ROAD TRIP BAG
– Cut the scrap fabric to fit around your zip top bags (approximately 6″x14″). Be sure to allow for seam allowance and approximately 3/4″ of an inch to sew the baggies in place. Just a basic rectangle.
– Cut the shorts/pants to the same size as the scrap fabric. You can use another piece of scrap fabric instead of the shorts, but I liked the idea of having the pockets on the inside.
– Place the right sides of the fabrics together and straight-stitch three of the sides together. Press the seams and flip the fabric right side out. (Sorry for the lack of photos… apparently I was in “project mode” and forgot to get pictures of this part).
– Cut a length of ribbon approximately 18-24″ and place it inside the open seam. Fold the seam and straight stitch it shut, sealing the ribbon inside. For a road trip bag that will stay together a little better, make two ties by cutting two lengths of ribbon and placing each approximately an inch and a half from the ends of the pouch.
– Decide how many baggies you want to include in your road trip bag and count them out. Lay them out with all the zippy sides together. I ended up having to pin the bags to the pouch to keep them from sliding so badly while I stitched them to the road trip bag. I used sandwich -sized bags.
– Fold the pouch over on the bags, closing them inside and sew a straight seam up the outside of the pouch. It will make a little tab on the outside of the bag.
– Sew a long (I did about 6″) strip of Velcro on one side of the ribbon. My ribbon was long enough that it wrapped back on itself, even when the road trip bag is full, so both of my Velcro pieces are on the ribbon. I would suggest filling your bag before you attach your other piece of Velcro so you know just how much space inside the pouch you’ll need. This placement will make it easier to replace the Velcro/ribbon if the time ever comes. I’ll just have to un-stitch a small portion of the side seam, replace and stitch it back up – rather than worrying about any picking of my actual fabric.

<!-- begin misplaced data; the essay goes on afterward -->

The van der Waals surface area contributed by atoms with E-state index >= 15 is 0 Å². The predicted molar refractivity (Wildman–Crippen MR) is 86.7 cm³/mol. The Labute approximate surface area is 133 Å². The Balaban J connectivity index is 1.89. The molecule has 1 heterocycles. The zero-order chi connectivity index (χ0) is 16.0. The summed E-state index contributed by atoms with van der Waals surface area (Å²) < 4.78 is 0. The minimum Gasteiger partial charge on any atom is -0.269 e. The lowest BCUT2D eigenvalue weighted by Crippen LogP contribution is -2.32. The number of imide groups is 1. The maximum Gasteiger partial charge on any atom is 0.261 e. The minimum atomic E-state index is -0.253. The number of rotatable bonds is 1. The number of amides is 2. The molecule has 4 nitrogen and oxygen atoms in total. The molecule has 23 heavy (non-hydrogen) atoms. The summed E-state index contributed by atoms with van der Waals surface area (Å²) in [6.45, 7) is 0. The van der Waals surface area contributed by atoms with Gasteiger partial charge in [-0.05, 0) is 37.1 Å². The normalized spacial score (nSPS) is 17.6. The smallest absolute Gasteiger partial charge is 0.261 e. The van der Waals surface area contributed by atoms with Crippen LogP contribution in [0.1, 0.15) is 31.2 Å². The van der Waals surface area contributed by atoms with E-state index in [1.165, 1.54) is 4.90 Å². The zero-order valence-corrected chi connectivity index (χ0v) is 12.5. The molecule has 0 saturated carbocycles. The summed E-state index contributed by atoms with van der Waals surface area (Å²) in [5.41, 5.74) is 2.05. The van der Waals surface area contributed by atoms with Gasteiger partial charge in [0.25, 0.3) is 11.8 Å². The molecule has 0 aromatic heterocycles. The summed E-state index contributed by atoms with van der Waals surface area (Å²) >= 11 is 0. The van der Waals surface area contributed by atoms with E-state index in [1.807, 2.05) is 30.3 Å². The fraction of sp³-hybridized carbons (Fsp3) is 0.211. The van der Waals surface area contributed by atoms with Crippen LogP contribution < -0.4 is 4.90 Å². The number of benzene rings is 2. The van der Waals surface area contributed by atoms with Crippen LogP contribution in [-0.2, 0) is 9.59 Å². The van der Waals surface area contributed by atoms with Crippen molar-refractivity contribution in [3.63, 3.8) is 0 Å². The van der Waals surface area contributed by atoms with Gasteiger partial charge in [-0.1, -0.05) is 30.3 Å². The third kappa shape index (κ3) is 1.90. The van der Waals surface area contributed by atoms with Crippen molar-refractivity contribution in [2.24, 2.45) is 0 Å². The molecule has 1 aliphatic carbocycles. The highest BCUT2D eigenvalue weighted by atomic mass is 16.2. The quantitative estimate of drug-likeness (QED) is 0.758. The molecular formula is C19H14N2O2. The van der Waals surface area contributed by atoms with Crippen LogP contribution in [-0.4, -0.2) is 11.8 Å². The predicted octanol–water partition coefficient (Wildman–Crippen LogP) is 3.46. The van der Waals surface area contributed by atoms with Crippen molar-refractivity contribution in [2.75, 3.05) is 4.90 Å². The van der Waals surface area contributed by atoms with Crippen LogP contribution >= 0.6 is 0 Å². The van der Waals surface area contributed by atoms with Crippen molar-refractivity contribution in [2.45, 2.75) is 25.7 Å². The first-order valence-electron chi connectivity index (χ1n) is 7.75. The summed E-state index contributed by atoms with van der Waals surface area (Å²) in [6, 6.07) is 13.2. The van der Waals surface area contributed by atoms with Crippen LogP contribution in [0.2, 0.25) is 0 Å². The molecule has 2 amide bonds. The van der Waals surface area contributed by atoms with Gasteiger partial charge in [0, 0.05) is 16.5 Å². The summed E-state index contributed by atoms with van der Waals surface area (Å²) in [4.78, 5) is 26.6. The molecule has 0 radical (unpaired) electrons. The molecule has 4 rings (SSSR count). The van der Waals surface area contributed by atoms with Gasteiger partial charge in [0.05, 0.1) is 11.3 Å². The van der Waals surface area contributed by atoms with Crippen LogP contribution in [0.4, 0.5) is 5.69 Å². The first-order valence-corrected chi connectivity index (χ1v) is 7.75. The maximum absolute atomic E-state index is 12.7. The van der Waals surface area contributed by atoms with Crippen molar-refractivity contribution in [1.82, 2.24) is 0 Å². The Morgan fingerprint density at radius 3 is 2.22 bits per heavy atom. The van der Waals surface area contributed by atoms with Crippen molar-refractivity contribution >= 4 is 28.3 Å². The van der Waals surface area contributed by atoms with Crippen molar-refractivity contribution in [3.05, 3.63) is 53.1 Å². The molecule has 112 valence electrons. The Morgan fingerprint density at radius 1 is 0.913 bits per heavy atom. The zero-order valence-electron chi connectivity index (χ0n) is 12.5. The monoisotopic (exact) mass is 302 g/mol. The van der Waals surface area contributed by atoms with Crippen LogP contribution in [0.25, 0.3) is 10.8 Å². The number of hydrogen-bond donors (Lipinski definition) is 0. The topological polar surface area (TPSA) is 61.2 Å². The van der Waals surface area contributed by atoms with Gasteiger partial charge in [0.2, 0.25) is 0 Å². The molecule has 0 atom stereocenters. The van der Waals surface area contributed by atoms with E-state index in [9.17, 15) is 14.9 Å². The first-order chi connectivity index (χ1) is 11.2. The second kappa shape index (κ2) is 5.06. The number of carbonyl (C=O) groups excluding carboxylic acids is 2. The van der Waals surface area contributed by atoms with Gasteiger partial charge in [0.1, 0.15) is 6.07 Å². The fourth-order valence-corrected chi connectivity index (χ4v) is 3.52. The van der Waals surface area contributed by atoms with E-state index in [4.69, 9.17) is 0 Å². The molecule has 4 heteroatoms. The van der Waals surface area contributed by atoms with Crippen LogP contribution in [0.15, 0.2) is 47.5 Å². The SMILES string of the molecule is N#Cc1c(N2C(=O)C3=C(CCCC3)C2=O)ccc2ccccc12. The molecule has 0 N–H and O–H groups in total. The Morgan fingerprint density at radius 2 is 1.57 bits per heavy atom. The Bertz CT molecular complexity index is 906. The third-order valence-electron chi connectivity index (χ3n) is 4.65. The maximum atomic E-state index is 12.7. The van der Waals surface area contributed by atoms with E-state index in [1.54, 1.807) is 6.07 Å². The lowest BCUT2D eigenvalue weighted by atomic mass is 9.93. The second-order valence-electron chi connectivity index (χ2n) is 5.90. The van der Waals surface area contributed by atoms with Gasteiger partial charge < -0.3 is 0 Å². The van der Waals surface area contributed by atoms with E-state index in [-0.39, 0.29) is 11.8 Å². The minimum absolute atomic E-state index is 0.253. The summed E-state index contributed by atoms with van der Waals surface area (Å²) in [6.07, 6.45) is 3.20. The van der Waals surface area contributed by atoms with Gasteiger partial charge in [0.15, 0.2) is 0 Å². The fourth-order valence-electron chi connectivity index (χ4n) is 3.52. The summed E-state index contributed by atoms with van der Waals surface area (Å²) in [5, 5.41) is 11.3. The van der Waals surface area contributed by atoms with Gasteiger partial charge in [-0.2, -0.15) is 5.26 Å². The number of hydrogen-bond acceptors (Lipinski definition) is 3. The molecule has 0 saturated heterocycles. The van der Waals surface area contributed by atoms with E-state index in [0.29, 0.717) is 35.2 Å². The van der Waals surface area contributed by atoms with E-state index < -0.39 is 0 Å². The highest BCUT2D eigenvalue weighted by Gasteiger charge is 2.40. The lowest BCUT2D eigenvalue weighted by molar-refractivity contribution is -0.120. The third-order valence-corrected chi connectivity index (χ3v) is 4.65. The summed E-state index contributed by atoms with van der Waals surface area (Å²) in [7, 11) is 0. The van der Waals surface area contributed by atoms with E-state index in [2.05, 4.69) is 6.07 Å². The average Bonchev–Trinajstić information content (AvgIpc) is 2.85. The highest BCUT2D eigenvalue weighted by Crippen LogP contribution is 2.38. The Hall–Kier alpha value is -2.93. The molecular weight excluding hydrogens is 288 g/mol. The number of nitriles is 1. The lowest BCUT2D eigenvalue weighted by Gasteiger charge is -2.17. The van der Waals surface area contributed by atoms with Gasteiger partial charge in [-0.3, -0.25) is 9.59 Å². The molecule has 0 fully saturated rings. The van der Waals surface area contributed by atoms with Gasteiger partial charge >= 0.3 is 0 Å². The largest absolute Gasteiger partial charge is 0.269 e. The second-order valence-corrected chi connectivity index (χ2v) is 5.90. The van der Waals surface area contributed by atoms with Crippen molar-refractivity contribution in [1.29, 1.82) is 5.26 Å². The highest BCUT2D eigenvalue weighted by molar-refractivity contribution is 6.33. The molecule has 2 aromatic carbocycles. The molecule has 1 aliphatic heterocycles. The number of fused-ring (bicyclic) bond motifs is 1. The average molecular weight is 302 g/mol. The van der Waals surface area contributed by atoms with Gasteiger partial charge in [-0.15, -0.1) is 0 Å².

I would also suggest putting the “hook” side facing toward the road trip bag (but actually located on the ribbon) and the “loop” side facing out from the road trip bag. This way, you won’t get scratched by any exposed Velcro, because it will be the softer loop side and not the scratchy hook side.
That’s it. You’re finished! Now just fill up those baggies and stash the good stuff away for when you need it. It is such a convenience to have all those little “needs” all in one place, easy to get to and even easier to find. And pick up is a cinch.
Need some ideas of what to fill those baggies with? Here’s the goodies I stashed in mine:
– bandaids, first aid ointment and alcohol wipes
– toothpicks and flossers (stray popcorn kernels are one of my biggest pet peeves!)
– tylenol, ibuprofen, and excedrin – make sure you have dosing directions and amounts on all medications in case you need the information later.
– chapstick, Tic Tacs, rubber band and a few bobby pins
– nail file, nail clippers, safety pins and safety scissors
– small box of matches and a butane lighter
– extra batteries for devices commonly used
– super glue
– small bottle of lotion, hand sanitizer, and anti-itch cream
– feminine hygiene needs
– Q-tips and a small pair of surgical scissors
– extra empty zip bags
– a cold compress and small fabric bandage (Ace bandage – I unrolled it and folded it so it would fit better)
– a small screwdriver and bit set
– an eyeglass repair kit
– pen, pencil and paper
Hopefully, you wouldn’t need to use all of these items on a single vacation, but it is extremely nice knowing: one, you have them if you need them. Two, you know where they are. Three, it’s compact enough to be packable, but not so small it gets lost. If we got lost somewhere and needed to abandon our vehicle, this is one thing I would take with me and I wouldn’t even complain about having to carry it.